Much like humanity itself BigStyle came to be in the dark heart of Africa – though most scholars maintain that’s where the similarities end, as the Style’s story is a different one entirely.

It begins with a man who wasn’t very good at journalism coming home to Ireland after studying in America. Upon his return he realised that he was completely unemployable, not only for his complete lack of practical skills but more so for his inability to stay inside for any stretch of time:

So there I was sitting in Dublin when the job offer came out of the thin blue. “How would you like to come down to Kenya for the winter season to teach kitesurfing? There’s loads of wind, there’re baboons – plus the pay is terrible, but the hours are horrendous”

Sounded like there’d be a lot of time spent outside, plus I’d never seen a baboon before.

Two months later I was sitting in Diani beach Kenya with a fourteen hour flight via Addis Ababa, a matatu bus through Mombasa city centre, a ferry and a quick spin on a motorbike behind me. In one hand there was a thing called a sundowner (essentially a gin & tonic at 5.30pm) the other is being used for the purpose of steadying myself as I was listening to an Austrian man listing out the perks of not having a real job.

“Ja, I mean I spend my summers in Tarifa getting lots of wind then ze vinters I am spending here in Africa where I teach ze kiting and work on my wery stylish moves”

This was a heady mix of chat for a man who thought the only viable long term path in life was to eventually get an office job.    

Then the next four months happened. Although I had travelled a bit before and met some people, this was the first time I met a huge amount of people who weren’t going back to a law firm after their extended holiday, these people had chosen a lifestyle that was sustainable, fulfilling, adventurous and above all very fun indeed.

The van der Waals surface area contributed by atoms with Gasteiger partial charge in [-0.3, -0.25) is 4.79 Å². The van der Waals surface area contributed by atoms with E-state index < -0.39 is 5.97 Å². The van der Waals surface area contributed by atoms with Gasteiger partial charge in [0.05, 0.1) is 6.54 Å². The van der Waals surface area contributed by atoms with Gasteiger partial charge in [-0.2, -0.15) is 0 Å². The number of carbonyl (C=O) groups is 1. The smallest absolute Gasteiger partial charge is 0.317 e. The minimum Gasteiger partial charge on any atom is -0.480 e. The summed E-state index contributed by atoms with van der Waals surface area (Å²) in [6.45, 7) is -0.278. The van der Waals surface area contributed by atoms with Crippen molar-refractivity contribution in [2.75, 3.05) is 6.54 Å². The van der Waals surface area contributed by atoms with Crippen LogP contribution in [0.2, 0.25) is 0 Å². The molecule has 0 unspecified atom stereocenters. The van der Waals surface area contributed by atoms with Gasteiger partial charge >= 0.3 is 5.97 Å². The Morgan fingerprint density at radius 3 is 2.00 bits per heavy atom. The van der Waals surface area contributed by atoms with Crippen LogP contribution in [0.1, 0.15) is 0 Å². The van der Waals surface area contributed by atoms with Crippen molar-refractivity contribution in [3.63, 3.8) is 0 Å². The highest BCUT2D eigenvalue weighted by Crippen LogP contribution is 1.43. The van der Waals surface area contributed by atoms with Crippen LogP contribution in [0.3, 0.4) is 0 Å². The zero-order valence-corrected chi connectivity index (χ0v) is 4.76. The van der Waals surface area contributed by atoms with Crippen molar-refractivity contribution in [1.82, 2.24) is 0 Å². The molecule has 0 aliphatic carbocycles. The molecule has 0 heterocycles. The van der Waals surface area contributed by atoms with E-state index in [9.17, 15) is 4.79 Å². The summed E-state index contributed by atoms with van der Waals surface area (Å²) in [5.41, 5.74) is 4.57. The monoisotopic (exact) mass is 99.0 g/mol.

I kitesurfed in Kenya every day down in the turquoise shallows, I went on road trips across the country with wild men to chase down Lions and swim in Hippo filled lakes. I smoked cigarettes  with Maasi tribesmen working as security guards while they waited for the farming season to start in the Serengeti, and every night I sat up drinking and planned the changing course of my life in accordance with what I had learned.

I decided if these guys were doing this out in Kenya why can’t this be a sustainable lifestyle back in Ireland… with a few months spent away in the winter for good measure. I decided that I was going to set up a kitesurfing school in Dublin and run adventures abroad in the winters, to live out the lifestyle that made sense to me and maybe introduce a few others to it along the way. But what to call this kite school… cue the Austrian.

He loved the word ‘bigtime’, then one day I told him that in Ireland we sometimes say ‘BigShtyle’ and the bastard was hooked. “Hey Kris, did you zee me out there I landed that front roll BigStyle” or “Yo, I’m going to Forty Thieves tonight and I’m going to drink nine Dark & Stormys… BigStyle”

By the end of it there was no other thing for it, BigStyle it was and BigStyle it was going to stay. So I came home, bought a van and went at the Shtyle fast and loose.
See, it has no bearing whatsoever on the story of humanity.

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